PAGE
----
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The New Imitation Game

The Queer Sinitic Potentialities of Internet Romance Games

Carlos Rojas

Abstract

Taking as its starting point the “original” variant of Alan Turing's famous “imitation game” (in which a test subject attempts to differentiate, based purely on textual output, between a man and a woman), this article considers the ways in which gender and sexuality are simulated in the contemporary genre of virtual romance or dating video games. The article focuses on three Sinitic games, each of which strategically queers this predominantly heteronormative genre. In queering desire, moreover, these Sinitic games simultaneously suggest ways in which Chinese society itself may also be strategically queered.

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On Sinofuturism

Resisting Techno-Orientalism in Understanding Kuaishou, Douyin, and Chinese A.I.

Yunying Huang

Abstract

Dominant design narratives about “the future” contain many contemporary manifestations of “orientalism” and Anti-Chineseness. In US discourse, Chinese people are often characterized as a single communist mass and the primary market for which this future is designed. By investigating the construction of modern Chinese pop culture in Chinese internet and artificial intelligence, and discussing different cultural expressions across urban, rural, and queer Chinese settings, I challenge external Eurocentric and orientalist perceptions of techno-culture in China, positing instead a view of Sinofuturism centered within contemporary Chinese contexts.

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Cinthia Torres Toledo and Marília Pinto de Carvalho

Abstract

Black working-class boys are the group with the most significant difficulties in their schooling process. In dialogue with Raewyn Connell, we seek to analyze how the collective conceptions of peer groups have influenced the school engagement of Brazilian boys. We conducted an ethnographic research with students around the age of 14 at an urban state school in the periphery of the city of São Paulo. We analyzed the hierarchization process between two groups of boys, demonstrating the existence of a collective notion of masculinity that works against engagement with the school. Well-known to the Anglophone academic literature, this association is rather uncommon in the Brazilian literature. We have therefore attempted to describe and analyze here the challenges faced by Black working-class Brazilian boys to establish more positive educational trajectories.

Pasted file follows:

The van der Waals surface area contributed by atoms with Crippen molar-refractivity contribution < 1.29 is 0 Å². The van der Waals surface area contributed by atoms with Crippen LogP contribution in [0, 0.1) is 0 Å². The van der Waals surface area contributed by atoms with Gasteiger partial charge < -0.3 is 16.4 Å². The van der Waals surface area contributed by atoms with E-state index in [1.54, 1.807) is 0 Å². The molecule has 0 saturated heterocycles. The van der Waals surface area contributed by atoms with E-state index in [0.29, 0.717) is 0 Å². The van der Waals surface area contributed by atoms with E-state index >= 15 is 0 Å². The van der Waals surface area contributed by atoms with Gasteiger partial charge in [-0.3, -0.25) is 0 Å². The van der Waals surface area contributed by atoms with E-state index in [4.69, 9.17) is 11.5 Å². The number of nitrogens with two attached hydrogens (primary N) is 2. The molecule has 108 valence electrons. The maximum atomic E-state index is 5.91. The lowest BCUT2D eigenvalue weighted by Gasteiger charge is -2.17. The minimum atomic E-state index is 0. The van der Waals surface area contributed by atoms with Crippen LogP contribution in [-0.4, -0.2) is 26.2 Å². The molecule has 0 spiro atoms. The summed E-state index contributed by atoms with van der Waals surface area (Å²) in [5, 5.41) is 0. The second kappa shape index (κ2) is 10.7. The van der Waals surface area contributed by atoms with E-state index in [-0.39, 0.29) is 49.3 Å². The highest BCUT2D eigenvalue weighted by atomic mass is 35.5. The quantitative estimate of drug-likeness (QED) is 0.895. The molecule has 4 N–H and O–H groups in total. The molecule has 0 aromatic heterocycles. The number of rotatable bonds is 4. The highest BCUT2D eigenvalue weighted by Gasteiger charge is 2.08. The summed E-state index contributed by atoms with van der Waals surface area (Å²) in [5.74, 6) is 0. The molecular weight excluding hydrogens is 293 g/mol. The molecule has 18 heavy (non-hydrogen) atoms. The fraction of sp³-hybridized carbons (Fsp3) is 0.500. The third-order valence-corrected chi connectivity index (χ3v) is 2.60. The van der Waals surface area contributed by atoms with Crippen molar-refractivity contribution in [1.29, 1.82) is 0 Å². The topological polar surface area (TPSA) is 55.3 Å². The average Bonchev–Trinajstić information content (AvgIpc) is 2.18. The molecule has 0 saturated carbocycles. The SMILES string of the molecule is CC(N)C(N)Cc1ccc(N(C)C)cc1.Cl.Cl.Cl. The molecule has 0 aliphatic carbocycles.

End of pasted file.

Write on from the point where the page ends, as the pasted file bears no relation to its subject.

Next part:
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Meghan Bellerose, Maryama Diaw, Jessie Pinchoff, Beth Kangwana, and Karen Austrian

Abstract

COVID-19 containment measures have left adolescent girls in Nairobi, Kenya vulnerable to negative educational, economic, and secondary health outcomes that threaten their safe transitions into adulthood. In June 2020, the Population Council conducted phone-based surveys with 856 girls aged between 10 and 19 in 5 informal settlements who had been surveyed prior to COVID-19 as part of five longitudinal studies. We performed bivariate and multivariable logistic regression analyses to assess the relationship between COVID-19 outcomes and potential protective or risk factors. We found that younger girls are experiencing high levels of food insecurity and difficulty learning from home during school closures, while many older girls face the immediate risk of dropping out of school permanently and have been forgoing needed health services.